nautical:  Flares, rockets, powder, etc., used for giving signals or for illumination, more generally used as distress signals.
nautical:  A reflecting hand navigational instrument constructed on the same principle as the sextant but measuring angles up to 90 degrees only. Also known as an octant. One-fourth of the circumference of a circle. A fitting in the shape of a sector of a circle secured to the rudder stock and through which the steering leads turn the rudder. The rim is provided with two grooves to take the steering chains or ropes and is of sufficient length of arc so that the leads are tangential to the rim at all rudder angles.
nautical:  The upper part of a vessel’s sides near the stern; also portions of the vessel’s sides about midway between the stem and midlength and between midlength and the stern. The part of a yard just outside the slings.
nautical:  An underforeman, a term generally restricted to navy yards.
nautical:  Living spaces for passengers or personnel. It includes staterooms, dining salons, mess rooms, lounging places, passages connected with the foregoing, etc.; individual stations for personnel for fire or boat drill, etc.
nautical:  An artificial wall or bank, usually of stone, made toward the sea or at the side of a harbor or river for convenience in loading and unloading vessels.
nautical:  A groove, depression, or offset in a member into which the end or edge of another member is fitted, generally so that the two surfaces are flush. A rabbet in the stem or keel would take the ends or edges of the planking or shell plating.
nautical:  Deformation of the section of a ship, generally applied to a transverse section, so that one set of diagonals in the plane of action is shortened while those at right angles thereto are lengthened.
radar pickets (RP)
glossary:  Ships equipped with radar and stationed a number of miles away from the main fleet and/or allied invasion forces. These ships would provide advance warning of any attacking enemy aircraft or ships. Each picket ship was assigned a designated station, usually 20 or so miles apart from each other. By positioning the pickets at unique stations, the pickets could monitor a large area of ocean and sky.
radio room
nautical:  A room, usually sound-proofed, used for sending and receiving radio messages.
raft, life
nautical:  A frame work fitted with air chambers to support a number of people in case of accidents. Carried on deck and light enough to be handled without mechanical means.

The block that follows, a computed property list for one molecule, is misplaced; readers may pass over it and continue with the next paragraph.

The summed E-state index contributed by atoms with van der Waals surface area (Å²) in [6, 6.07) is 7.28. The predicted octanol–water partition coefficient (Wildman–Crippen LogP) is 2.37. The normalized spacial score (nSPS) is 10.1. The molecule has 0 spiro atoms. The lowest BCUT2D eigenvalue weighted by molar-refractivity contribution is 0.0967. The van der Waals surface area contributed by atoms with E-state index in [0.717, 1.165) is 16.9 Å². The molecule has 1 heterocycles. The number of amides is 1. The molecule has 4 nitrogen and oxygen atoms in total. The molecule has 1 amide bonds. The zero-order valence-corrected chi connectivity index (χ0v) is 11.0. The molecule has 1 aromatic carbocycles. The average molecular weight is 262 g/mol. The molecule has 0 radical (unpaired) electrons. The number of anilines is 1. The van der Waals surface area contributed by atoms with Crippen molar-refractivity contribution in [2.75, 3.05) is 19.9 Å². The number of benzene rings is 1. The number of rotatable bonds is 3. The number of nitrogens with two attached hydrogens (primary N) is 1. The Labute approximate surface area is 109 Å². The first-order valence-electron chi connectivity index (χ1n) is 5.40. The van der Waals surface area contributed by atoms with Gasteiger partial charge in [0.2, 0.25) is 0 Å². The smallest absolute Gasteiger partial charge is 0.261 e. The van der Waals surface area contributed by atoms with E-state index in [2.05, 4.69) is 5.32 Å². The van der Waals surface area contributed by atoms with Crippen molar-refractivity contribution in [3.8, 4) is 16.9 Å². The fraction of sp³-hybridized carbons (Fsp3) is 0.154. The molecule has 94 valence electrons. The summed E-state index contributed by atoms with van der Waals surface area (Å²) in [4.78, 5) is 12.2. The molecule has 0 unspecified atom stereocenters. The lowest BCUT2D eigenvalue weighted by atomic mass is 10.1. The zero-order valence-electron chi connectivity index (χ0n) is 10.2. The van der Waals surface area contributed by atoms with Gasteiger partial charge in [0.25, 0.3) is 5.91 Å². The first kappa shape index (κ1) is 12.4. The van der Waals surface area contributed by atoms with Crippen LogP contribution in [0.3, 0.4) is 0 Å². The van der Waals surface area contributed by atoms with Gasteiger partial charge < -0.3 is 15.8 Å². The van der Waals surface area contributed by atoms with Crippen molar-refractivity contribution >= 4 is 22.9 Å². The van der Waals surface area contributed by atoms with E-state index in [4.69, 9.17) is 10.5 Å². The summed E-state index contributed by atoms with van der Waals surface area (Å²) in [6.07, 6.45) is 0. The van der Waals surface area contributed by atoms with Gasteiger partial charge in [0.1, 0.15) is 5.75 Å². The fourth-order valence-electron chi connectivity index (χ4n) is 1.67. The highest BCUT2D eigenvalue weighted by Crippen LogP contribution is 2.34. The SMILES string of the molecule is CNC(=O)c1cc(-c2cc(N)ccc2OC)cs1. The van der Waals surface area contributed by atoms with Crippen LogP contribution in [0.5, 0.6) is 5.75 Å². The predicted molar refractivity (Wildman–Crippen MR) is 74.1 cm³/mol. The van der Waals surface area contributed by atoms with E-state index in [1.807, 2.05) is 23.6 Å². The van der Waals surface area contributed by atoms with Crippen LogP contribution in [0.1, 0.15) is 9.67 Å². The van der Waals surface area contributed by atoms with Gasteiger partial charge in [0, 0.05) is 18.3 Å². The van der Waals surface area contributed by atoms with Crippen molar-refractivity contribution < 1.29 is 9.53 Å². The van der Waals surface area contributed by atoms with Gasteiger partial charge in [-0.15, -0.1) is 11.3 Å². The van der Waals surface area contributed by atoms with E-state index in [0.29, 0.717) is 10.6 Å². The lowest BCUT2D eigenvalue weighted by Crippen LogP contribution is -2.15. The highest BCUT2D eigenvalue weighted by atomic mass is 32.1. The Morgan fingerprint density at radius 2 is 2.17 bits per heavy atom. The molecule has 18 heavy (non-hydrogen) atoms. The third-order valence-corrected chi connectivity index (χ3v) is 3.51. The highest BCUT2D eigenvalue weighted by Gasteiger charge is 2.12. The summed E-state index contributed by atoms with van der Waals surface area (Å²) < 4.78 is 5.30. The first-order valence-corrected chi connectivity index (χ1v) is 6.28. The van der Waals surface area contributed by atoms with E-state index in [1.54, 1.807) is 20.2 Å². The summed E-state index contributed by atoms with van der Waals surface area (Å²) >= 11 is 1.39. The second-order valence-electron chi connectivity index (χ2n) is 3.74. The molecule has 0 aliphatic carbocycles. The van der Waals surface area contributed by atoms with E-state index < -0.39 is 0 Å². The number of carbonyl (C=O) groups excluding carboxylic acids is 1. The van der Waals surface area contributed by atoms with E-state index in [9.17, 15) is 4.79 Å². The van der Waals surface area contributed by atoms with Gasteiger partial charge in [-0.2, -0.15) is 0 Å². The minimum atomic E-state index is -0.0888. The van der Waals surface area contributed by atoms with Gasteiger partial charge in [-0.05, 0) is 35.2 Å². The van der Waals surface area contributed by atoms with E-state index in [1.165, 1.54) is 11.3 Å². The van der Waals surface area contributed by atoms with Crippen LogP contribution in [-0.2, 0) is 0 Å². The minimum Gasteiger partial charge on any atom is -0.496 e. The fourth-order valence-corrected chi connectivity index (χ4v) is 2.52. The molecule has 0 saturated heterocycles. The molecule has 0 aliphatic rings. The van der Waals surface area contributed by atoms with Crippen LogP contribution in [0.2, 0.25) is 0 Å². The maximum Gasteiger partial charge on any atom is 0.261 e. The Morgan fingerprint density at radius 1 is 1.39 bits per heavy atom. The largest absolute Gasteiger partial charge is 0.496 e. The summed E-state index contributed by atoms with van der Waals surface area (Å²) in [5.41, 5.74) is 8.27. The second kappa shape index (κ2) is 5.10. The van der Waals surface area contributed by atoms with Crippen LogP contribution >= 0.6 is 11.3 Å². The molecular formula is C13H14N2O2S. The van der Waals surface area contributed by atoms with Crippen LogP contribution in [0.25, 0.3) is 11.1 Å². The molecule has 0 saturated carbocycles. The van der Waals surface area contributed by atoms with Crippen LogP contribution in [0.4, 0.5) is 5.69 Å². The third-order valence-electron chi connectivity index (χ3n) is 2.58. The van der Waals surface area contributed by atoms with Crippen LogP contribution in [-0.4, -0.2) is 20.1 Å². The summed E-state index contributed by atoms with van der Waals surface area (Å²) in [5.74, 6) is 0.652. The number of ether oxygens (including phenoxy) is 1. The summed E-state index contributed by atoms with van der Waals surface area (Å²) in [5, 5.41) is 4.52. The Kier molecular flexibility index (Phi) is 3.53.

nautical:  The upper edge of the bulwarks. Also applied to the tiers of guard rods running between the top rail and the deck where bulwarks are not fitted.
nautical:  A term applied to the fore and aft inclination from the vertical of a mast, smokestack, stempost, etc.
nautical:  The action of gangs of men uniting in driving wedges between the cradle and the sliding ways preparatory to launching or similar activities.
range, galley
nautical:  The stove, situated in the galley, which is used to cook the food. The heat may be generated by coal, fuel oil, or electricity.
rat guard
nautical:  A dished, circular piece of metal made in two parts and fitted closely on hawsers and lines to prevent rats boarding or leaving a ship while at a dock or wharf. The concave side is placed toward the shore to prevent boarding, and the guard is reversed to prevent rats leaving the ship.
nautical:  Short lengths of ratline stuff secured to the shrouds parallel to the waterline and serving as ladder rungs for the crew to ascend or descend.
glossary:  Ship to shore radio.
nautical:  Enlarging a hole by the means of revolving in it a cylindrical slightly tapered tool with cutting edges running along its sides.
Rear Admiral
glossary:  Formerly (1943-1950) the commissioned navy rank above commodore and below vice admiral; designated O -8. Now known as rear admiral (upper half). Abbreviated RADM.
reduction gear
nautical:  An arrangement of shafts and gears such that the number of revolutions of the output shaft is less than of the input shaft — generally used between a motor or a steam turbine shaft and the propeller shaft.
nautical:  The act of passing the end of a rope or chain through an opening, as passing a rope through a block.
reverse frame
nautical:  An angle bar or other shape riveted to the inner edge of a transverse frame to reinforce it.
glossary:  Number of turns of the propeller, per minute.
nautical:  A fore-and-after strip or heavy batten used to support the transverse frames temporarily after erection.
nautical:  A term applied to the transverse frames of a boat.
nautical:  To float in a buoyant manner while being towed or lying at anchor.
rider plate
nautical:  A continuous flat plate attached to the top of a center line vertical keel in a horizontal position. Its under side is attached to the floors, and when an inner bottom is fitted, it forms the center strake.